If you look online you’ll find many suggested agendas for 1:1 meetings. More important than the specific agenda items is that you have an agenda and stick with it, so find what works best for you and your team. One resource I really like is the Manager Tools podcast, and they recommend a slightly different agenda than mine. I have found the following to be most effective with CSM teams:
- Discuss goals and performance (CSM leads)
- Discuss bottlenecks and challenges (CSM leads)
- Discuss specific customer issues (CSM leads)
- Coaching and problem-solving(Manager leads)
- Career development (Dialog)
THEY BRING THE DATA
When I started doing 1:1 meetings as a new manager I would spend a tremendous amount of time preparing for each meeting, pulling metrics on each of my team members and building a document to show people how they were performing. I would be really frustrated when, the very next week, they didn’t remember any of the data I had shown them and hadn’t accomplished the action items we discussed.
What I learned is that in order for your team members to feel ownership for their goals, and to truly understand their own performance, they need to be the ones bringing the data to you. Come up with a format you both agree on, but give them some flexibility as well. You’ll find that your team will often take a different approach than you would, which can provide new insights. Let them walk you through their performance and you’ll find that they are more engaged in the meeting.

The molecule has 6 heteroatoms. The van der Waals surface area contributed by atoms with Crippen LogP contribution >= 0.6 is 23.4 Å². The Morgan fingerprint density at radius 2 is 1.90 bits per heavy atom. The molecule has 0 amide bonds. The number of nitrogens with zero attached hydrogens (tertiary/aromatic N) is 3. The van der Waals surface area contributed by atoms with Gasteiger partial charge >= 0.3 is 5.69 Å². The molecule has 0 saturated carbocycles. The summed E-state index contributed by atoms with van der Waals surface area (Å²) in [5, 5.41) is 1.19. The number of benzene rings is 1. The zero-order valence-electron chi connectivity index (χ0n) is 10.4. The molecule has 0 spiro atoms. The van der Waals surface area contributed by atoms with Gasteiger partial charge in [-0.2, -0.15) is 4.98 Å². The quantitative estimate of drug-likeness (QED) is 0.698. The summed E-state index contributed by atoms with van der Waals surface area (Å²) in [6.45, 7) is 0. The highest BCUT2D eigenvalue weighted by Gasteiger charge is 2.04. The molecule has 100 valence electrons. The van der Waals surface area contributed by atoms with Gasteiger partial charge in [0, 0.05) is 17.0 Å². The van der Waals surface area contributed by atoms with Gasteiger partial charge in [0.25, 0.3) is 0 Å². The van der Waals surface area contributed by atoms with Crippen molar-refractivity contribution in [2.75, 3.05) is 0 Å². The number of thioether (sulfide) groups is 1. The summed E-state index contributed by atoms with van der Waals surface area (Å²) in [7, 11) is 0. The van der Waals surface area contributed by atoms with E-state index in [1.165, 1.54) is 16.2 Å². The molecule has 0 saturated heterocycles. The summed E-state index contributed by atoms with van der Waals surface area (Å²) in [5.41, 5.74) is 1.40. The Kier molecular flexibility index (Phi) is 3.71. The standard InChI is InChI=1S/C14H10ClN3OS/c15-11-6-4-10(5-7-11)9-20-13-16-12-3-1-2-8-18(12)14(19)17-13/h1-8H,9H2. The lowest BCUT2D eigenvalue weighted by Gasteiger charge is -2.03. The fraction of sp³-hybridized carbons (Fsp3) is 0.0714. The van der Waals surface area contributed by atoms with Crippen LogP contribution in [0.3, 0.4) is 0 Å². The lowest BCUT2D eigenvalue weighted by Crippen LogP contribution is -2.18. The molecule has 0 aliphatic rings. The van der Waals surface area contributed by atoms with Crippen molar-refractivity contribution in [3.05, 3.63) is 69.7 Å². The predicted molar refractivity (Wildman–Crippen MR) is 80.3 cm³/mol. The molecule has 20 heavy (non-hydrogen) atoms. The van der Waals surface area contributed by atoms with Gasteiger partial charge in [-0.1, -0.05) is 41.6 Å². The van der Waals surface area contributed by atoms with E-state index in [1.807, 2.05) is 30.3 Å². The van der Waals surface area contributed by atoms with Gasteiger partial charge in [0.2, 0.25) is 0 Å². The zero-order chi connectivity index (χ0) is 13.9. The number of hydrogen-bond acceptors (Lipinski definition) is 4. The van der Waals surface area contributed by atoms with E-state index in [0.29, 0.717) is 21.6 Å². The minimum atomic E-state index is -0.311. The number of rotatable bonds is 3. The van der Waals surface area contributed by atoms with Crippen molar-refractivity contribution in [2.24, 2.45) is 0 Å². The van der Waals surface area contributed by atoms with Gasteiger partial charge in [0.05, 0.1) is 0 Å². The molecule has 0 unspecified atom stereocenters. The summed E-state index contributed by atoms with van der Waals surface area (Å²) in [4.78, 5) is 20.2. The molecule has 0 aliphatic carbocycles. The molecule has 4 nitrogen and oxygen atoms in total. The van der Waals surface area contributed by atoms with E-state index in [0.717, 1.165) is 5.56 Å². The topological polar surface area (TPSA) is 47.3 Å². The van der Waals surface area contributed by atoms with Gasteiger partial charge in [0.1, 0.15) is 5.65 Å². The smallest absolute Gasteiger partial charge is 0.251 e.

INCLUDE CAREER DEVELOPMENT
As I’ve taught this 1:1 process to new managers, career development has been the area where I’ve gotten the most pushback. “Why should I talk to my team members about their career development? Isn’t this too personal/their responsibility/the HR department’s job?” Managers are worried that individuals on their team won’t be open to talking about this topic or will expect to be promoted too soon.
I would argue that this is the most important part of the 1:1 meeting, and a part that can bring tremendous long-term value to your team. Yes, it can take a few months for a new team member to warm up to you enough to have this be an honest dialog. However, in order for you to fully leverage the talent in your group you need to understand their career aspirations and commit to helping them get where they want to go. If you are successful in making this a part of your 1:1 meetings you’ll find that it results in reduced turnover, increased job satisfaction and volunteers for side projects on your team.
One-on-one meetings are a major time commitment for a manager, especially if you have a large team. However, they are such a powerful tool that they are worth every minute you invest. Make that investment now and start reaping the benefits of better relationships and stronger performance.
Want more tips on how to build and lead your customer success team? The Success League is a customer success consulting firm that offers a Leadership Training Program for current and prospective CS leaders. For details visit TheSuccessLeague.io